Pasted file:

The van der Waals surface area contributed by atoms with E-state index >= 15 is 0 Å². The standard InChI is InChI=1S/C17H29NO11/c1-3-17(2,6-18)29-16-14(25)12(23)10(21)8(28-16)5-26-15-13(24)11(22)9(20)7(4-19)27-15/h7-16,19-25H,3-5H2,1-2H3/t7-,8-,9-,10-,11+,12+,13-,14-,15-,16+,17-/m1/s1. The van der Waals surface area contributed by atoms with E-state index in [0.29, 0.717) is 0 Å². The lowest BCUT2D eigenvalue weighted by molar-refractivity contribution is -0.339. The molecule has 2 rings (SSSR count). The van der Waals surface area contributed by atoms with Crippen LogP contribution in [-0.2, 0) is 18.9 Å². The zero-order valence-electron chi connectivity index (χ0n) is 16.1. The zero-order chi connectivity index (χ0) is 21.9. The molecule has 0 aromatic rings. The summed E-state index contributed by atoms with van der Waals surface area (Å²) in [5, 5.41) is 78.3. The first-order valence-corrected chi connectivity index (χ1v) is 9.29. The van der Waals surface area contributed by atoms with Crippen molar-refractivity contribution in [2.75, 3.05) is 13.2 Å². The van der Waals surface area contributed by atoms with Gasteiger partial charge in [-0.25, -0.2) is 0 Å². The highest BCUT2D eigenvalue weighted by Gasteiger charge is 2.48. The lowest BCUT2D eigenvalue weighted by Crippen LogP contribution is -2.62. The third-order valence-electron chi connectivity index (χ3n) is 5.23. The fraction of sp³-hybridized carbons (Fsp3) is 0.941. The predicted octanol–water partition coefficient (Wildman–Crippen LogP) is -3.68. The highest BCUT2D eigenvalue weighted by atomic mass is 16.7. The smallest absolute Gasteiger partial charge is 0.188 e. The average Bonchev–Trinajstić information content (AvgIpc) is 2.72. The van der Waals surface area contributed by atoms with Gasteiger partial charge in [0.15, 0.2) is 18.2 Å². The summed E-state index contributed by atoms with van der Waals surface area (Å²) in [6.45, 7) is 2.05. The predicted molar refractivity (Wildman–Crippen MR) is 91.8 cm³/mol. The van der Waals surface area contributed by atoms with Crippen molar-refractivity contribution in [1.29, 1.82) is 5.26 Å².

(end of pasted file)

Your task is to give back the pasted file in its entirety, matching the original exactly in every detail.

The van der Waals surface area contributed by atoms with E-state index >= 15 is 0 Å². The standard InChI is InChI=1S/C17H29NO11/c1-3-17(2,6-18)29-16-14(25)12(23)10(21)8(28-16)5-26-15-13(24)11(22)9(20)7(4-19)27-15/h7-16,19-25H,3-5H2,1-2H3/t7-,8-,9-,10-,11+,12+,13-,14-,15-,16+,17-/m1/s1. The van der Waals surface area contributed by atoms with E-state index in [0.29, 0.717) is 0 Å². The lowest BCUT2D eigenvalue weighted by molar-refractivity contribution is -0.339. The molecule has 2 rings (SSSR count). The van der Waals surface area contributed by atoms with Crippen LogP contribution in [-0.2, 0) is 18.9 Å². The zero-order valence-electron chi connectivity index (χ0n) is 16.1. The zero-order chi connectivity index (χ0) is 21.9. The molecule has 0 aromatic rings. The summed E-state index contributed by atoms with van der Waals surface area (Å²) in [5, 5.41) is 78.3. The first-order valence-corrected chi connectivity index (χ1v) is 9.29. The van der Waals surface area contributed by atoms with Crippen molar-refractivity contribution in [2.75, 3.05) is 13.2 Å². The van der Waals surface area contributed by atoms with Gasteiger partial charge in [-0.25, -0.2) is 0 Å². The highest BCUT2D eigenvalue weighted by Gasteiger charge is 2.48. The lowest BCUT2D eigenvalue weighted by Crippen LogP contribution is -2.62. The third-order valence-electron chi connectivity index (χ3n) is 5.23. The fraction of sp³-hybridized carbons (Fsp3) is 0.941. The predicted octanol–water partition coefficient (Wildman–Crippen LogP) is -3.68. The highest BCUT2D eigenvalue weighted by atomic mass is 16.7. The smallest absolute Gasteiger partial charge is 0.188 e. The average Bonchev–Trinajstić information content (AvgIpc) is 2.72. The van der Waals surface area contributed by atoms with Gasteiger partial charge in [0.15, 0.2) is 18.2 Å². The summed E-state index contributed by atoms with van der Waals surface area (Å²) in [6.45, 7) is 2.05. The predicted molar refractivity (Wildman–Crippen MR) is 91.8 cm³/mol. The van der Waals surface area contributed by atoms with Crippen molar-refractivity contribution in [1.29, 1.82) is 5.26 Å².